Fibre glassing on top of the sculpt is a similar process to fibreglassing the silicone jacket of the mould. Although it has a lot more detail to capture, so being slow and precise is key. I needed to be very gentle and make sure and get NO Air bubbles while working neatly into the small details and sockets.
I started with releasing the mould before applying a gel coat, The gel coat picks up all the fine detail on my sculpt, this was particularly beneficial to me, as i had a lot of small details, and veins. I applied a beneficial layer and waited until it went tacky (took about 40 minutes- depending on heat of room) I painted this on everywhere where i am placing the fibreglass trying not to create any locks.
As this is such a detailed piece i wanted to create a paste to create a starting layer, i mixed the loose strand with the resin and catalyst. this created a soft moveable coat, so that it would fill smaller holes/marks in the clay. I applied this anywhere on the piece that i felt was very delicate or had fine detail. After this i went on with layers of matting and resin. I applied 3 layers, making the delicate areas and the wall 4, so that the mould was strong. I wanted to try and keep my mould as smooth as possible, with no sharp glass, i coated the mould with a layer of soft matting, this created a smooth outer shell, and made it a lot safer for me to work with.
When fibreglassing the keys, i tried to keep them as neat as possible so they where still visible after for me to drill holes as release keys. In places this didn’t work but most of the holes where visible to see.
I left it to dry over night, this let it go rock hard and create a Fibreglass shell. When looking at my fibreglass mould in the morning it was obvious that i had added to much catalyst in parts of the mould, particularly the face, this is made visible to me by the colour of the fibreglass, It turned brown. This wasn’t a massive issue, it just made the fibreglass shell more brittle. Thankfully the over catalyst resin was only in the top soft layer so it didn’t effect the shell much. The Rest of the Fibreglass mould was strong enough for it not effect the strength.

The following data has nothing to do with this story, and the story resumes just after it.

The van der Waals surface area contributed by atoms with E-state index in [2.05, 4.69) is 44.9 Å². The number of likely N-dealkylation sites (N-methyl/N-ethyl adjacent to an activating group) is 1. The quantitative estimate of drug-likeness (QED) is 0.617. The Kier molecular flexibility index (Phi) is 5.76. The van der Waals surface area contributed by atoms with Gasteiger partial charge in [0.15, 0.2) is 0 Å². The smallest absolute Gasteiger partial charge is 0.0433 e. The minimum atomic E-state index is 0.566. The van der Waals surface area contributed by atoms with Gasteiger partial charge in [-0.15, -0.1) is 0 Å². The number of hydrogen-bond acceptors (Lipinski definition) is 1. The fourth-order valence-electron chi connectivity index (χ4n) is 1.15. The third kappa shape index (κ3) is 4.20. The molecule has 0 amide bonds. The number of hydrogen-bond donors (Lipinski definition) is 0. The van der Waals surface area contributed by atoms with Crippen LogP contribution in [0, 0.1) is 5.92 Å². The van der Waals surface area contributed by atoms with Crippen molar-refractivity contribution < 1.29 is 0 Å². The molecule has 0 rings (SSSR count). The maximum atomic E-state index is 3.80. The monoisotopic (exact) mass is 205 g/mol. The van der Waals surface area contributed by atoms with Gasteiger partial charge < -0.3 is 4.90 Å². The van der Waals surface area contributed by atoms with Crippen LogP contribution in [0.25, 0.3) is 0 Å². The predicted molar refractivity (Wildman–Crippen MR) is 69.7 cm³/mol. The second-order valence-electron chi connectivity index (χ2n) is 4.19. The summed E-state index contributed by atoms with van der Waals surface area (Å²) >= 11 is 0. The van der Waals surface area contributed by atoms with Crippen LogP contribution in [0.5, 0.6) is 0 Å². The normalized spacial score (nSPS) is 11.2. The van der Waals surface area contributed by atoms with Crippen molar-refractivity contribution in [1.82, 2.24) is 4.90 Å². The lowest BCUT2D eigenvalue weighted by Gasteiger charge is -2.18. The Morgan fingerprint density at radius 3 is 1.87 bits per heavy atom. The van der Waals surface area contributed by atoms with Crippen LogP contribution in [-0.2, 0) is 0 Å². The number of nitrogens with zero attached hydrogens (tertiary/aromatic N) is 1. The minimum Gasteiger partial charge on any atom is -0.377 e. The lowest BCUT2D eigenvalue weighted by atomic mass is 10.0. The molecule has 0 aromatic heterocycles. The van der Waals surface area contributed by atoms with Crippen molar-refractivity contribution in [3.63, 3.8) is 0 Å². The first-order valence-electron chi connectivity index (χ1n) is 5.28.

This was ready for Opening, As said before i wanted to drill holes into the mould to allow for the silicone to be released. I decided to drill theses holes before opening the mould as it was already stuck together to hold it in place. I used a hand drill with a 6″ tool bit.
When opening the mould, it took a lot strength, force and Using a number of tools (hammers/chizels/wooden blocks). I found the trick to this was to create a air flow to loosen the suction between the fibreglass moulds. This was defiantly a hard task for me, as i found i wasn’t strong enough to put a lot of force on the moulds, I found that getting people to help worked, While fibreglassing i felt everyone was very helpful in helping with tough task like opening moulds, as working together got it done quicker and easier. Once i got it opened The clay has transferred onto my fibreglass shell into the detailed sculpt section, this wasn’t a huge issuer, but meant a removing and cleaning it
To Remove the clay, i got stuck in with my hand to remove the bulk excess of it, i found that even though a lot of it was taken out, the smaller details still contained clay. I used thin objects to try and pick the clay out, trying not to use anything that could damage the sculpt. The clay almost seemed impossible to get out and took a lot of time to get it cleaned out, I used an excessive amount of lighter fluid and then resorted in using fairy liquid. I found Fairy liquid did the best job as it created a grease to float the clay off. Even after alot of time cleaning, there was still tiny little dots of clay stuck in the details, i decided to run my mould in gelatine, as this is the cheapest product. This would pull out any dirt or clay that was left in the mould before i ran it with silicone. I found the cleaning of the mould i didn’t time manage for, and it set me back on my plan.